If you were in the lobby of a certain Midwest university’s student center on a cold evening in January 2005, waiting for the bus to take you downtown, you would see a wide-eyed eighteen-year-old standing frozen in front of one of the bulletin boards. She is staring at a flyer pinned to the wall, and on her face is the tension of an inner war between moral horror and a teenager’s all-consuming need to fit in. The flyer is an invitation: COME CELEBRATE THE ANNIVERSARY OF ROE V. WADE. The girl, a first-year student from Texas, is realizing all at once how very far away from home she is.
I’ve been in the minority on abortion my entire life, on one side or another. I grew up Catholic in a Houston suburb, ensconced in a Catholic community, and attended Catholic schools from kindergarten until I graduated high school. I received a high-quality education that I’m grateful for every day—even my religion classes, which, although they were clearly taught from a Catholic perspective, gave me a solid introduction to ethics that still shapes my decision-making.
Abortion was naturally a topic—especially in an all-girls school. The official Catholic position is that at the moment of fertilization, the embryo becomes a whole person with a soul, as valuable as any other human being and just as immoral to kill. This made sense to me: if we took it on faith that this tiny collection of cells had a soul, the other conclusions naturally followed. It must be equal to any other person and deserve just as much respect, and the intentional killing of a person was murder.
When translated into policy, this is a relatively rare stance in the United States. Gallup polling consistently finds that only about one in five Americans thinks abortion should be illegal in all cases, and a 2022 Pew poll puts the number much lower. Much more common is the position that abortion should be available with some restrictions. And while, collectively, Americans are a little fuzzy on what those restrictions should be, two particular mitigating circumstances stand out in the Gallup polls: cases where the woman’s life is endangered, and cases of rape or incest. (A note: The Gallup poll uses gendered language like “woman” and “mother” to refer to the pregnant parent; since that’s how the questions were phrased to respondents, I’ll use that language here. But it’s worth noting that the needs of trans and nonbinary people who can get pregnant are persistently under-discussed, despite being a critical part of any conversation about reproductive health.)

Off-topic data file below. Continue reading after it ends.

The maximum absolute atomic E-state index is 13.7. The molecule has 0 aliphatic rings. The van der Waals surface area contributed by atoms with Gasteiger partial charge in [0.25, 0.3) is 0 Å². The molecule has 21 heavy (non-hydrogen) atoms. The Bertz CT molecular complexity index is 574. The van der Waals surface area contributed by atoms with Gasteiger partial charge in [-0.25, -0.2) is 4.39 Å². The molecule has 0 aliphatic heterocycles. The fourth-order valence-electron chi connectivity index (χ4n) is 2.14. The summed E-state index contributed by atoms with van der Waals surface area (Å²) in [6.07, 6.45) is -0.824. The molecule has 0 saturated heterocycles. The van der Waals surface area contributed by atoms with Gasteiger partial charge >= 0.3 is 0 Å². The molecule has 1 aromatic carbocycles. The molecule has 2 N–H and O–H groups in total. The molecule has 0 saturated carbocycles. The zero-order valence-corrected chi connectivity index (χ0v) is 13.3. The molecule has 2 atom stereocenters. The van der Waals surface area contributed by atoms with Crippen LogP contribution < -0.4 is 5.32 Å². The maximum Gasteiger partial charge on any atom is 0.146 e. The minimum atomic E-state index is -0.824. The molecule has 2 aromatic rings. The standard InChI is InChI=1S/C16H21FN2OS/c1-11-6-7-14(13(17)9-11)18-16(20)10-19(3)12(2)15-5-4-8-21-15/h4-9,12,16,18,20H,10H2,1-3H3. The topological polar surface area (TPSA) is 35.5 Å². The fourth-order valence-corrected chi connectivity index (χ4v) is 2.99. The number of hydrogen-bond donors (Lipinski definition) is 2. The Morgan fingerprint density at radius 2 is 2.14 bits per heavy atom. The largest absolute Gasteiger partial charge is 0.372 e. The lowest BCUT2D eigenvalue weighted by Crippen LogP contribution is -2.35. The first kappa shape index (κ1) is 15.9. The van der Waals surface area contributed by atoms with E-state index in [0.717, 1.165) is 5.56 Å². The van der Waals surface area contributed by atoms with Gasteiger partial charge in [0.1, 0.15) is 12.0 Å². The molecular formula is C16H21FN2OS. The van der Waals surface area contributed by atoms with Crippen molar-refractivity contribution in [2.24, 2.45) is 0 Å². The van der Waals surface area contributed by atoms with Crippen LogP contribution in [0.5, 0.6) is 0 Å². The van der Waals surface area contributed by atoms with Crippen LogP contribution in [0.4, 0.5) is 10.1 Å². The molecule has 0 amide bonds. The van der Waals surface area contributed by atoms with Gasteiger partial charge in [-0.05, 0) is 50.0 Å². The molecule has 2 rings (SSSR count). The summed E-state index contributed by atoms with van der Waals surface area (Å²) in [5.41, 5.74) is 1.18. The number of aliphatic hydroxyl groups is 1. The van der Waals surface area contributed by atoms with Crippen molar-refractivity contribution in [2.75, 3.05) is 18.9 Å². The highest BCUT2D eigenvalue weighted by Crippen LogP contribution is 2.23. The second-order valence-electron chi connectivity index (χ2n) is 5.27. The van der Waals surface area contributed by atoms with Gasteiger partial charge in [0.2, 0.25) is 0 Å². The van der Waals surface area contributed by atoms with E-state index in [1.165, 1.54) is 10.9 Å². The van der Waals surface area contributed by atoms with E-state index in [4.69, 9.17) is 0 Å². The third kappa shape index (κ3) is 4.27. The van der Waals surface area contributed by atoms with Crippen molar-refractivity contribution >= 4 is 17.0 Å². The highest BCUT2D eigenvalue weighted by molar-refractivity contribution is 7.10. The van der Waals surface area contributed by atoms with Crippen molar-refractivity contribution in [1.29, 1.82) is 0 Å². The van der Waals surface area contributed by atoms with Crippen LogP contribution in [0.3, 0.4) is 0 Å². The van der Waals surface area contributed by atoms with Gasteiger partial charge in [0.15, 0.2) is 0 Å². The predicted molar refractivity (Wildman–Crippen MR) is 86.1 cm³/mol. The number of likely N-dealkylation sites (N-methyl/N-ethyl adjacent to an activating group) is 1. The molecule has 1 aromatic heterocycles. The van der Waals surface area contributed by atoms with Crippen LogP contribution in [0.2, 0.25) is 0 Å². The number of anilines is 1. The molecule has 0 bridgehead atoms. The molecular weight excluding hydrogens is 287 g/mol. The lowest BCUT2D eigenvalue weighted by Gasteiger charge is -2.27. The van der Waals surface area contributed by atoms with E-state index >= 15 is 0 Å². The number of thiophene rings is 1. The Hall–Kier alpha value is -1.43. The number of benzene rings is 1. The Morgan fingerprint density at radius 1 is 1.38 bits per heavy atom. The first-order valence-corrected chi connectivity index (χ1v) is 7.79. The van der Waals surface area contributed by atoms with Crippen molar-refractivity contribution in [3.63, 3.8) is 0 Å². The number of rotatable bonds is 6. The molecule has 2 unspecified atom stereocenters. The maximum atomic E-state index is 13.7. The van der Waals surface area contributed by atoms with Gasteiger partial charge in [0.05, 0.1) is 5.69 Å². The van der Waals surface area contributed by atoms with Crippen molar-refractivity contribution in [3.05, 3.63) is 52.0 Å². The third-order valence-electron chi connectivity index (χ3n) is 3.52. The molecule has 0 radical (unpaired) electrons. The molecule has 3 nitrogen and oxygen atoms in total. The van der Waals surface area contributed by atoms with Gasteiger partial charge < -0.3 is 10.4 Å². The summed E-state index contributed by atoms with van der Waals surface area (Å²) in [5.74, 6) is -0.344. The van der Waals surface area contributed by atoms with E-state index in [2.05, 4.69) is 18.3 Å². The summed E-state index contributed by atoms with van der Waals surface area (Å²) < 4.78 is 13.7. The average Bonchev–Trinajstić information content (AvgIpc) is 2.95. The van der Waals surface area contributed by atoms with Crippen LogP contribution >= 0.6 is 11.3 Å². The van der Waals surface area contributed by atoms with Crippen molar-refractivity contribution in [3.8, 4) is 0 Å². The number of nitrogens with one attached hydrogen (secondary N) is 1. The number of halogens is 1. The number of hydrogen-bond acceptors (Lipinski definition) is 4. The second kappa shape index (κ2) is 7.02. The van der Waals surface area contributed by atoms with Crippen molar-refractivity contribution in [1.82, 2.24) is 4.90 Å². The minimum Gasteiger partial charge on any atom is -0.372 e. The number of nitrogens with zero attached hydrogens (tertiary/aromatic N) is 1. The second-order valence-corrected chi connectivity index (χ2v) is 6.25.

In 2018, Gallup polled respondents about six specific circumstances when an abortion might be considered in the first trimester. Respondents indicated whether abortion should be legal or illegal in each situation. The circumstance that drew the most “legal” responses, at eighty-three percent, was when the life of the mother was in danger. Cases of rape or incest drew the second-highest rate of “legal” responses, at seventy-seven percent. The lowest, at forty-five percent, was “when the woman does not want the child for any reason.”
Growing up, I knew that my strict stance on abortion was an outlier, even among people who would have called themselves “pro-life.” Gallup’s polling aligns with the conversations I had in classrooms and among friends, where the two most agreed-upon exceptions—the life of the mother, and cases of rape or incest—were always among the first to be raised. The ubiquity of the argument confused me because, in my mind, it undercut the entire anti-abortion case. The Church teaches that the central moral problem with abortion is in valuing one life over another. Allowing exceptions—for example, to save the life of the mother—presupposes that the fetus’ life is less valuable. At that point, the disagreement is more about a consequentialist ranking of negative outcomes: which results are less acceptable than the death of a fetus?